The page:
Leona’s PhD compares contemporary attitudes towards environmental regulation in Edinburgh and York - both of typical inhabitants and of the cities' governors. It also sheds light on the complex relationship between how governors organised street-cleaning, managed waste-disposal and regulated the cleanliness of the outdoor environment, top-down, and how typical urban inhabitants self-regulated their neighbourhoods, bottom-up. The ways in which the respective cities' waste-disposal and sanitation systems and processes were undermined, adapted and improved over time, as inner Edinburgh’s population swelled while York’s remained relatively stagnant, are also analysed. While focusing on Edinburgh and York, the thesis discusses the challenge of pre-modern urban waste-disposal, in the context of both necessary urban agriculture and rudimentary technology, in a much broader context and with reference to several smaller towns.
Lis Smith, University of St Andrews
The First Women at St Andrews, 1877-1914
Lis’ research will examine the role of the University of St Andrews in promoting the higher education of women across the United Kingdom and beyond, through its award of the Lady Literate in Arts (LLA) certificate in the last decades of the nineteenth century and early years of the twentieth century. It will appraise, in the context of the familial and economic backgrounds of women who undertook the course, what influence possession of the LLA had upon their career development, and the significance of their contributions to the social and political structures of the period. Specifically, the issue of whether the existence of the LLA itself was in any form a catalyst in raising the profile of campaigns for female emancipation will be considered. Analyses of the first matriculated women students in the university will be undertaken, and comparisons drawn between outcomes derived from LLA and degree status.
Dr Michael Smith, Glasgow Caledonian University, 2008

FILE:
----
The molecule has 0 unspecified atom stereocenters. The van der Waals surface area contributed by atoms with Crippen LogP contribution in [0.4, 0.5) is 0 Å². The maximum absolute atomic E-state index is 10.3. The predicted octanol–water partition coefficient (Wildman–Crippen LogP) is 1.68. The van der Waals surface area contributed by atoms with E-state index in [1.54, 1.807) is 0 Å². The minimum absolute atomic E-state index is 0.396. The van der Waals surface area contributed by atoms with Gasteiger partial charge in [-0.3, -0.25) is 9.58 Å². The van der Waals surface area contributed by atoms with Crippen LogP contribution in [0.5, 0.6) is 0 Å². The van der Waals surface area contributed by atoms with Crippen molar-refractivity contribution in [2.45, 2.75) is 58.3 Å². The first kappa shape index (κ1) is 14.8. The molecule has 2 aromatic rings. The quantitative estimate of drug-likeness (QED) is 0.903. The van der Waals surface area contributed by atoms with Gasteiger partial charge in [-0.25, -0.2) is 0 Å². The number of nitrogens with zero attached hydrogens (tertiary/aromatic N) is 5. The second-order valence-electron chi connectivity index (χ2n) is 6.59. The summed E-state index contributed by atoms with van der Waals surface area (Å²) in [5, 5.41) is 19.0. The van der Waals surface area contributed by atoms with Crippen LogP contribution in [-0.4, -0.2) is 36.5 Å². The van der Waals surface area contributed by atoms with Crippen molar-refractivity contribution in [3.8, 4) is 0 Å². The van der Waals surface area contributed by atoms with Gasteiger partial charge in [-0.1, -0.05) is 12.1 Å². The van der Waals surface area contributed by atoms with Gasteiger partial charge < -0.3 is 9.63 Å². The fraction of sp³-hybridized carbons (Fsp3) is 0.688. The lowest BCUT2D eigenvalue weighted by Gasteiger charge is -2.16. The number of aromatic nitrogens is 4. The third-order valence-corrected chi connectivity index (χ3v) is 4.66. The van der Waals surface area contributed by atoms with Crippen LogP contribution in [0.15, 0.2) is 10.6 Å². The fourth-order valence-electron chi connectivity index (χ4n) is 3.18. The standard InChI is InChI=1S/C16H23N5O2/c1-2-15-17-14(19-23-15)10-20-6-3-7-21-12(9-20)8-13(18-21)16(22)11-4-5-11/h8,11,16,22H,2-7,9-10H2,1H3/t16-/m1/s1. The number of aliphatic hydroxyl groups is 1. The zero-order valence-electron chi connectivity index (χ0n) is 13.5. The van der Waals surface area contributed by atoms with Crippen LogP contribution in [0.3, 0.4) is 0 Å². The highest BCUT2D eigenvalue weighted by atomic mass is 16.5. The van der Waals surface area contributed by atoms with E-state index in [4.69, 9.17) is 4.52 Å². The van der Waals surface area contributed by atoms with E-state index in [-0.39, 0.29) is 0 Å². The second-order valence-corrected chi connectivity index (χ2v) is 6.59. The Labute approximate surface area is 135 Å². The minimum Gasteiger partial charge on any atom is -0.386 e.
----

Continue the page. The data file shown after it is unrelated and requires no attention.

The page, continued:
Death and Mourning in Nineteenth Century Edinburgh
This research considers the manner in which traditional death practices were placed under pressure by the process of modernity, attempting to gauge patterns of continuity and change present in the rituals that marked the ‘chief end of man’ during this era. It incorporates an assessment of the extent to which death became commercialised and commodified under the auspices of the undertaker, as well as considering the meanings that lay behind the ritual found in the funeral day, for both deceased and survivors. A final main area of interest lies within patterns of mourning, focusing upon the relationship between death and themes such as gender and class.
Dr Paula Somerville, University of Strathclyde, 2009
A history of the Scottish National Party, 1945-67
Paula’s thesis examines the history of the Scottish National Party over the period 1945-67. The SNP was formed in 1934 following the merger of the National Party of Scotland and the Scottish Party, but failed to make much impact on the political climate in the forties and fifties era. By the early 1960s, however, the fortunes of the Party changed as it dramatically increased its membership and began making electoral inroads into Scottish politics. This research looks at the reasons why the Party went from a small organisation existing on the margins of Scottish politics in the forties and fifties, to a mainstream political party by the 1960s.
Dr David Sutton, University of Glasgow, 2009
The public-private interface of domiciliary medical for the poor in Scotland, c.1875-1911
A study of the nexus of forms of ‘outdoor’ medical provision made available for the treatment of the poor in the key cities of Glasgow and Edinburgh before the National Health Insurance Act, 1911. ‘The poor’ are understood as those ordinarily unable to pay the doctor’s fee. The principal theme is the different ways in which medical practitioners, as representatives of a diverse range of municipal and parochial (or public), as well as voluntary infirmary, dispensary, missionary, philanthropic, benevolent, providential and other self-help (or private) agencies, negotiated access into the homes of the poor.
Andrea Thomson, University of Glasgow
Marriage and marriage breakdown in late twentieth-century Scotland